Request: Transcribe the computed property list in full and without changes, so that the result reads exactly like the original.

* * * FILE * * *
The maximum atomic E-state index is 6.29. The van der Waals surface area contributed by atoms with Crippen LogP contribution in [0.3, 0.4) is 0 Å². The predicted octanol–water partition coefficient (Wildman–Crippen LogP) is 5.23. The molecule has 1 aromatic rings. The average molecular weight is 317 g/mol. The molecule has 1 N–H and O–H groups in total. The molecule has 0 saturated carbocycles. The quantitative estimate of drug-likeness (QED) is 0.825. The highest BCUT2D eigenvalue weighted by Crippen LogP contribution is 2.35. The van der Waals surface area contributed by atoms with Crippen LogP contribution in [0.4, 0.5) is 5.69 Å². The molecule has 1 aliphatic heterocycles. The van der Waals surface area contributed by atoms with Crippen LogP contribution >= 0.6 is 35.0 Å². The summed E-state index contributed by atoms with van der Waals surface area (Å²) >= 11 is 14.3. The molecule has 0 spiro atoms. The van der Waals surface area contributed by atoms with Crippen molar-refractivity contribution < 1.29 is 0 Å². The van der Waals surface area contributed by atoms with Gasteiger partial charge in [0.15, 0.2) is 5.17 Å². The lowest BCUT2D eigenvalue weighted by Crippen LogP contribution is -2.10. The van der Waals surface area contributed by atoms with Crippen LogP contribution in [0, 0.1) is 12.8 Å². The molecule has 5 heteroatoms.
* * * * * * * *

The maximum atomic E-state index is 6.29. The van der Waals surface area contributed by atoms with Crippen LogP contribution in [0.3, 0.4) is 0 Å². The predicted octanol–water partition coefficient (Wildman–Crippen LogP) is 5.23. The molecule has 1 aromatic rings. The average molecular weight is 317 g/mol. The molecule has 1 N–H and O–H groups in total. The molecule has 0 saturated carbocycles. The quantitative estimate of drug-likeness (QED) is 0.825. The highest BCUT2D eigenvalue weighted by Crippen LogP contribution is 2.35. The van der Waals surface area contributed by atoms with Crippen LogP contribution in [0.4, 0.5) is 5.69 Å². The molecule has 1 aliphatic heterocycles. The van der Waals surface area contributed by atoms with Crippen LogP contribution >= 0.6 is 35.0 Å². The summed E-state index contributed by atoms with van der Waals surface area (Å²) >= 11 is 14.3. The molecule has 0 spiro atoms. The van der Waals surface area contributed by atoms with Crippen molar-refractivity contribution < 1.29 is 0 Å². The van der Waals surface area contributed by atoms with Gasteiger partial charge in [0.15, 0.2) is 5.17 Å². The lowest BCUT2D eigenvalue weighted by Crippen LogP contribution is -2.10. The van der Waals surface area contributed by atoms with Crippen LogP contribution in [0, 0.1) is 12.8 Å². The molecule has 5 heteroatoms.